Joss Whedon is working on a Batgirl movie. Here is why this might rule.

 

So Variety is reporting that Joss Whedon is working on a Batgirl movie for Warner Bros.

Now that my jaw has met up with the rest of my face, let’s examine some key bits of the story. Quotes from the Variety piece are in italics, emphasis mine.

  • “The superheroine is getting her own standalone movie from filmmaker Joss Whedon. Whedon is nearing a deal to write, direct, and produce an untitled Batgirl pic for Warner Bros. as part of its DC Extended Universe.”

The operative word for me here is standalone. Given Whedon’s issues with the what-happens-next nature of the Marvel Cinematic Universe movies (“That’s the danger of this sort of serialized storytelling, turning the motion picture experience into episodic TV. Because we have episodic TV, and now you don’t even have to wait to watch it, you can binge it. So that’s to me a dreadful mistake”), I can imagine him wanting to make this movie as standalone as humanly possible. A beginning, a middle, an end. No setting up the next thing. Just a really good movie about Batgirl with maybe some various Gotham City supporting characters.

  • Whedon would be making a big move from the Marvel Cinematic Universe to its DC counterpart, having written and directed “The Avengers” and “Avengers: Age of Ultron” for Disney-Marvel. He also created the television series “Buffy the Vampire Slayer,” “Angel,” “Firefly,” “Dollhouse,” and “Agents of S.H.I.E.L.D.”

Boy howdy, is it. When Whedon very publicly got cranky with Marvel in 2015 (comments he somewhat walked back in 2016), it seemed like he was done with bringing corporate superhero fiction to the screen. Which is interesting in that contemporary live action superhero fiction pretty well starts with “Buffy.”

Which is why it felt so perfect when Whedon started steering the MCU back in 2012 or so.

The mix of melodrama and humor, the fantastic fights, the epic feel — Whedon did it better than anyone. He did an incredibly good job with “The Avengers” — less so with the according-to-him-much-more-personal “Age of Ultron.”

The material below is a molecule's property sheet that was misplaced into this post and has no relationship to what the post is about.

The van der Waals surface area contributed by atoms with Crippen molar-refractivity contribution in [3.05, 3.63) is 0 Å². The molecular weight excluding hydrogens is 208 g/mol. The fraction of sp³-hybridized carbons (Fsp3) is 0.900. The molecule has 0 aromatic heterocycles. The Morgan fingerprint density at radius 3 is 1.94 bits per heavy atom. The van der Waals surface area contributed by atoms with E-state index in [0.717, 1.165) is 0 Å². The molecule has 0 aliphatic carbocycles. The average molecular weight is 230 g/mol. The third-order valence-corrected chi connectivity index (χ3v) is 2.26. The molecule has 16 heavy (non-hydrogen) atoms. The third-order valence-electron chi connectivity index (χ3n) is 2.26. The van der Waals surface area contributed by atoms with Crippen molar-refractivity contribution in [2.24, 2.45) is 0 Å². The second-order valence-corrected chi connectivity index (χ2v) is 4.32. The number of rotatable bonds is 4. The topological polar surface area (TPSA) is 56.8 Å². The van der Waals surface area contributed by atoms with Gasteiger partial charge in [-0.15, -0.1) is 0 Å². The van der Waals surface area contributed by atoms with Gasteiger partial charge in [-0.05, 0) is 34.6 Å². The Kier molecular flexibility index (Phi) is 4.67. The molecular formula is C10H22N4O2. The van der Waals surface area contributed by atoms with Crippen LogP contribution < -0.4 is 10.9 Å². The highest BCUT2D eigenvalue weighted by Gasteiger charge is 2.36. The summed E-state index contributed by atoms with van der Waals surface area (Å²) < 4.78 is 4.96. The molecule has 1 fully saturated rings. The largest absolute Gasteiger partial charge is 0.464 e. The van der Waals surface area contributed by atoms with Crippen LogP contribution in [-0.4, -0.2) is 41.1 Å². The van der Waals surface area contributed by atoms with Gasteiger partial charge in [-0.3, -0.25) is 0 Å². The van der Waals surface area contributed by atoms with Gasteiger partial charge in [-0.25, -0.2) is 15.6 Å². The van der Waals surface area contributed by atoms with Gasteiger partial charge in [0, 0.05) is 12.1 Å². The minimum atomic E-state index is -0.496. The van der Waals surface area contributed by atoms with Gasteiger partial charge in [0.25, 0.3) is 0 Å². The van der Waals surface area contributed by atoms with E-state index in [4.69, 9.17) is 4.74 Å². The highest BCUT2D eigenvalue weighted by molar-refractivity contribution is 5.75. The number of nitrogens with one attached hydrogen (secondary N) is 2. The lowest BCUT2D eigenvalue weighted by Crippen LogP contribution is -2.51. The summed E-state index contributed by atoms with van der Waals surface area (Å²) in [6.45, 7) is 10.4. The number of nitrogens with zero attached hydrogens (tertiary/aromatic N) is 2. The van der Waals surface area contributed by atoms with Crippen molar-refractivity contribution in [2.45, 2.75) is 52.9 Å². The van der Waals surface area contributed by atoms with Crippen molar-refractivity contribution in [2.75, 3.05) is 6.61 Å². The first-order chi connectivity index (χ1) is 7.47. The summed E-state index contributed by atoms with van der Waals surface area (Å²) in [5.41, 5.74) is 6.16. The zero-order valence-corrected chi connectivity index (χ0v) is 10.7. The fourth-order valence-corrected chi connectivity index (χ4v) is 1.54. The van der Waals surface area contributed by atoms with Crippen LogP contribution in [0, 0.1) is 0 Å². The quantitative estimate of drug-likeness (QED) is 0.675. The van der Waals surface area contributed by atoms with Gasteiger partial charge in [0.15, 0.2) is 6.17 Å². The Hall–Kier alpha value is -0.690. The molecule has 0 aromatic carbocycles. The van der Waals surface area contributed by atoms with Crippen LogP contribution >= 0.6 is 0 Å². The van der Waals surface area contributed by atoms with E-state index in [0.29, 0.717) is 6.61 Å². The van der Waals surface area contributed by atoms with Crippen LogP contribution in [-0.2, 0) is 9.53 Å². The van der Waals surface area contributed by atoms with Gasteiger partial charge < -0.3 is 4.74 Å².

RELATED: How Comic Book Movies Are Making Comic Books Worse

  • Warner Bros.’ DC Extended Universe launched with 2013’s “Man of Steel,” followed by last year’s “Batman v Superman: Dawn of Justice” and “Suicide Squad.”

You might have noticed that while the last two films did well financially — “Batman” did $873 million worldwide, “Suicide Squad” did $745 million worldwide, — but critically reviled does not begin to describe the bile (rightfully, IMHO) launched at these films.

Hiring Whedon seems an attempt to reverse this trend, or at least try to stop the bleeding. He is a longtime critical darling, and one imagines (and this is pure speculation) that Whedon gets if not literal final cut, something awfully close.

This move comes at an interesting point in superhero stuff on TV and in movies.

Out of nowhere, the best live-action superhero fiction around is being made by Fox.

After the dire “X-Men: Apocalypse,” Fox’s “Logan” is one of the strongest superhero movies ever made (and, not coincidentally, most stand-alone). And Austin resident Noah Hawley’s “Legion” doesn’t just feel like a next step for superheroes on TV, it’s one of the best shows on TV, period. Are things looking up for live-action comic book stuff?

Well, not so fast.

The idea that Aaron Sorkin, who is capable both of greatness (the script for “A Few Good Men,” “The West Wing,” “SportsNight”) and, you know, “Studio 60 on the Sunset Strip” and “The Newsroom,” was in talks with Marvel and DC to work on TV and movie ideas for them made me hold my dome. (See also the “How Comic Book Movies Are Making Comic Books Worse” piece above for my fears about a Sorkin –> Bendis —> Sorkin feedback loop.)

Also, considering Sorkin’s shock at the treatment of women and minorities in Hollywood, it would be good of DC and Marvel to remember that the very last thing comics and comic book movies needs is more white guys who don’t understand that lack of representation is a thing.

Two potential steps forward, one potential step back. One hopes for the best.

 

 

 

 

Tim League isn’t worried about streaming services, and 4 other things we learned from his clapback at Netflix

 

Alamo Drafthouse co-founder and CEO Tim League is no stranger to making strong statements about the movie theater industry. League has famously used the written word to advocate for gender-neutral restrooms in at least one of his Alamo theaters and to decry AMC Theatres’ brief flirtation with allowing texting during movies.